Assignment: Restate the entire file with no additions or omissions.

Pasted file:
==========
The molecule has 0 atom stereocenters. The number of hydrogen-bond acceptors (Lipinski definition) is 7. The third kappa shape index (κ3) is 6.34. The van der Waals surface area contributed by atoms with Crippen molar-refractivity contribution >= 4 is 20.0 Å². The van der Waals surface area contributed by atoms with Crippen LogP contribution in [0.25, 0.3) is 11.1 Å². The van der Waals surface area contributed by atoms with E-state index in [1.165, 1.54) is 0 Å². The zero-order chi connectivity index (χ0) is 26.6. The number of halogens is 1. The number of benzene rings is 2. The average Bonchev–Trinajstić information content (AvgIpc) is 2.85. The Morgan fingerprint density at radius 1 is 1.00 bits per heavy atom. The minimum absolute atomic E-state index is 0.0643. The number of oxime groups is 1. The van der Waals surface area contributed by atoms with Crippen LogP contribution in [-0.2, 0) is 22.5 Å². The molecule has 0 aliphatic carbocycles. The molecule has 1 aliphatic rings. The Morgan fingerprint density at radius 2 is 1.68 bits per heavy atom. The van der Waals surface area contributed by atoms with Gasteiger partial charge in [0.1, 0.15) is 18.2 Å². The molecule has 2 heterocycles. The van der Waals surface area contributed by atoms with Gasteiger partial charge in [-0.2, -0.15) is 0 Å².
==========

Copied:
The molecule has 0 atom stereocenters. The number of hydrogen-bond acceptors (Lipinski definition) is 7. The third kappa shape index (κ3) is 6.34. The van der Waals surface area contributed by atoms with Crippen molar-refractivity contribution >= 4 is 20.0 Å². The van der Waals surface area contributed by atoms with Crippen LogP contribution in [0.25, 0.3) is 11.1 Å². The van der Waals surface area contributed by atoms with E-state index in [1.165, 1.54) is 0 Å². The zero-order chi connectivity index (χ0) is 26.6. The number of halogens is 1. The number of benzene rings is 2. The average Bonchev–Trinajstić information content (AvgIpc) is 2.85. The Morgan fingerprint density at radius 1 is 1.00 bits per heavy atom. The minimum absolute atomic E-state index is 0.0643. The number of oxime groups is 1. The van der Waals surface area contributed by atoms with Crippen LogP contribution in [-0.2, 0) is 22.5 Å². The molecule has 0 aliphatic carbocycles. The molecule has 1 aliphatic rings. The Morgan fingerprint density at radius 2 is 1.68 bits per heavy atom. The van der Waals surface area contributed by atoms with Gasteiger partial charge in [0.1, 0.15) is 18.2 Å². The molecule has 2 heterocycles. The van der Waals surface area contributed by atoms with Gasteiger partial charge in [-0.2, -0.15) is 0 Å².